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PAYMENT SHIFT: Politics, Reality & First Bill

By January 19, 2013 No Comments

The school payment shift was a hotly contested issue in the last campaign cycle with House DFLers pounding on Republicans for their decision to utilize a large shift to help balance the current budget.  Memories must be short as both parties have use payment shifts to balance previous budgets when they were in charge. In fact, payment shifts can be a preferable option given other choices including permanent budget cuts. With their election victory, House DFLers feel compelled to follow through with their campaign promises and made the first bill of the new session, HF 1, one that would accelerate school from their current 82.5 percent current year level to 90 percent starting in the next school year (July 1, 2013).

What’s history?
The 90 percent percent current year funding threshold is the more recent normal for the payment schedule, however an analysis of the last 30 years of school finance shows the average current year funding level to be about 84.1 percent.  From 1983 to 1996 the payment schedule was 85/15.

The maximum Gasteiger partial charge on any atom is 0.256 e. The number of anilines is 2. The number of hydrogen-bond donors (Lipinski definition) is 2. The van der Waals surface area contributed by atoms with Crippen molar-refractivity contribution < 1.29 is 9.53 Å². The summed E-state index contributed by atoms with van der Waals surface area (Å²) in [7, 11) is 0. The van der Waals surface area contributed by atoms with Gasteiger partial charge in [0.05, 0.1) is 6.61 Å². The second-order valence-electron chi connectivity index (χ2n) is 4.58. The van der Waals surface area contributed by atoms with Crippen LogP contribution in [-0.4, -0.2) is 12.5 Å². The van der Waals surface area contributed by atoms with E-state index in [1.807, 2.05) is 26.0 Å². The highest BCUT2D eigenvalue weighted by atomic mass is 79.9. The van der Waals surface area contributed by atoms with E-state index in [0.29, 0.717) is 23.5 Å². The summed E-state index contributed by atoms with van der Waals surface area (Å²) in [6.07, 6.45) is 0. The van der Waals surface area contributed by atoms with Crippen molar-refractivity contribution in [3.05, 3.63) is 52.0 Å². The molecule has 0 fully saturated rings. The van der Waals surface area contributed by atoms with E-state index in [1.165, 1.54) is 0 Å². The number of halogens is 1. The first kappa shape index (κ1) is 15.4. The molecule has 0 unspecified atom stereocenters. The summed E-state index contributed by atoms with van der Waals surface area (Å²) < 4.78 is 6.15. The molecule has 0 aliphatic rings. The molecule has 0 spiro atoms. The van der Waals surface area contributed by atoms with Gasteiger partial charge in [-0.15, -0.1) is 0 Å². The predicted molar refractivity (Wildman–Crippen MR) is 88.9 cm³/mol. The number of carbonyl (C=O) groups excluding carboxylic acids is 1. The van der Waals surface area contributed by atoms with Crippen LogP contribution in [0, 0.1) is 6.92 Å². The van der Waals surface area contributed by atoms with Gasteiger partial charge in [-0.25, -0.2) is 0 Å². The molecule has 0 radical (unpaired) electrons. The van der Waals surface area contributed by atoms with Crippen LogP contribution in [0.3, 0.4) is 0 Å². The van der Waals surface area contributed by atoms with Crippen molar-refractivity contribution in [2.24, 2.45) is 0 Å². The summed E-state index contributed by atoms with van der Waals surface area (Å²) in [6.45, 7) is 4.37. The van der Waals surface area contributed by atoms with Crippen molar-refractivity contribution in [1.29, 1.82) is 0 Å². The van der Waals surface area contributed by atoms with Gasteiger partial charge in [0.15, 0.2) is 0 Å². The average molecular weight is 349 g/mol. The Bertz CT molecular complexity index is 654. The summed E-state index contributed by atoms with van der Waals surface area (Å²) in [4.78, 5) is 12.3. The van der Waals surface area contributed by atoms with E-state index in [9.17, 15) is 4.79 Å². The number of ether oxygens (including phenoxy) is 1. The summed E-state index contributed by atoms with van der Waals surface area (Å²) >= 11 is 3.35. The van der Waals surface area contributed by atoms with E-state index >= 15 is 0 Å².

A recent state budget update shows an increase in state revenues of $114 million for the current year. Current law stipulates that if the $114 turns out to be a surplus (spending changes over the last two months could cut into this revenue) then it must be used to accelerate school payments.  It costs the state about $71 million to accelerate school aid payments by 1 percent, therefore, $114 million would accelerate an additional 1.6 percent and the current 82.5 percent would go to 84.1 percent.

What will this bill do?
HF 1 will require about $425 million in new revenue from the state to schools under the current budget forecast.  HF 1 does not include repaying the property tax recognition shift which would cost another $636 million under the current forecast.  Senate DFL leaders and others believe current law is working sufficiently to accelerate school district cash flow to the 90 percent level.  The House DFL will use repaying the shift to 90 percent next year to support their efforts to generate new state tax revenue.

What are we supporting?
MREA is supporting state tax reform including greater sales tax collections to support education and wants to see those tax collections invested in not just cash flow improvement, but a variety of initiatives including many in the Education Finance Reform report.